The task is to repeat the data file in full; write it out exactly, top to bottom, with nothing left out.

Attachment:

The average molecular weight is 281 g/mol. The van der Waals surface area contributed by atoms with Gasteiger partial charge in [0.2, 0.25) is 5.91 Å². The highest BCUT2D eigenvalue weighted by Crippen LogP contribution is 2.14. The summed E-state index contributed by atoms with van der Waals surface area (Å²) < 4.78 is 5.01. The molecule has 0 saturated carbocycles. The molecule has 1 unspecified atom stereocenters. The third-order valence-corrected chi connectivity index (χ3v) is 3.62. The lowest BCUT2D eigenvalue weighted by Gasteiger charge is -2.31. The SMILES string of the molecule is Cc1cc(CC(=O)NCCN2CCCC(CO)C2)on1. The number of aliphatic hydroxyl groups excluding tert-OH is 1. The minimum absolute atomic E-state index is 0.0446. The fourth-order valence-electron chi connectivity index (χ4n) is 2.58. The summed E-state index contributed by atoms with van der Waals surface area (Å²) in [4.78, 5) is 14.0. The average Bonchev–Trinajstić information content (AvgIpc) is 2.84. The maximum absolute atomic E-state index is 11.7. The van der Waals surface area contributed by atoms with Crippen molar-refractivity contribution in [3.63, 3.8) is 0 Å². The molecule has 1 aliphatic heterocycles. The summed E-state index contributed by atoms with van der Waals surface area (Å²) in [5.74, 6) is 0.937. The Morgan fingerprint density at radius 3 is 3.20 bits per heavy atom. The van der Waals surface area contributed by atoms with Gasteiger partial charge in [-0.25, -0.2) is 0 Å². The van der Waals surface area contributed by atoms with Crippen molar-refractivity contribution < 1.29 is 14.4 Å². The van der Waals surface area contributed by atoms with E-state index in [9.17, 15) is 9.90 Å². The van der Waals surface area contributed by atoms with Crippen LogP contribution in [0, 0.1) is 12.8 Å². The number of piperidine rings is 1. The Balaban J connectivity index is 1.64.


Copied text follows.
The average molecular weight is 281 g/mol. The van der Waals surface area contributed by atoms with Gasteiger partial charge in [0.2, 0.25) is 5.91 Å². The highest BCUT2D eigenvalue weighted by Crippen LogP contribution is 2.14. The summed E-state index contributed by atoms with van der Waals surface area (Å²) < 4.78 is 5.01. The molecule has 0 saturated carbocycles. The molecule has 1 unspecified atom stereocenters. The third-order valence-corrected chi connectivity index (χ3v) is 3.62. The lowest BCUT2D eigenvalue weighted by Gasteiger charge is -2.31. The SMILES string of the molecule is Cc1cc(CC(=O)NCCN2CCCC(CO)C2)on1. The number of aliphatic hydroxyl groups excluding tert-OH is 1. The minimum absolute atomic E-state index is 0.0446. The fourth-order valence-electron chi connectivity index (χ4n) is 2.58. The summed E-state index contributed by atoms with van der Waals surface area (Å²) in [4.78, 5) is 14.0. The average Bonchev–Trinajstić information content (AvgIpc) is 2.84. The maximum absolute atomic E-state index is 11.7. The van der Waals surface area contributed by atoms with Crippen molar-refractivity contribution in [3.63, 3.8) is 0 Å². The molecule has 1 aliphatic heterocycles. The summed E-state index contributed by atoms with van der Waals surface area (Å²) in [5.74, 6) is 0.937. The Morgan fingerprint density at radius 3 is 3.20 bits per heavy atom. The van der Waals surface area contributed by atoms with Gasteiger partial charge in [-0.25, -0.2) is 0 Å². The van der Waals surface area contributed by atoms with Crippen molar-refractivity contribution < 1.29 is 14.4 Å². The van der Waals surface area contributed by atoms with E-state index in [9.17, 15) is 9.90 Å². The van der Waals surface area contributed by atoms with Crippen LogP contribution in [0, 0.1) is 12.8 Å². The number of piperidine rings is 1. The Balaban J connectivity index is 1.64.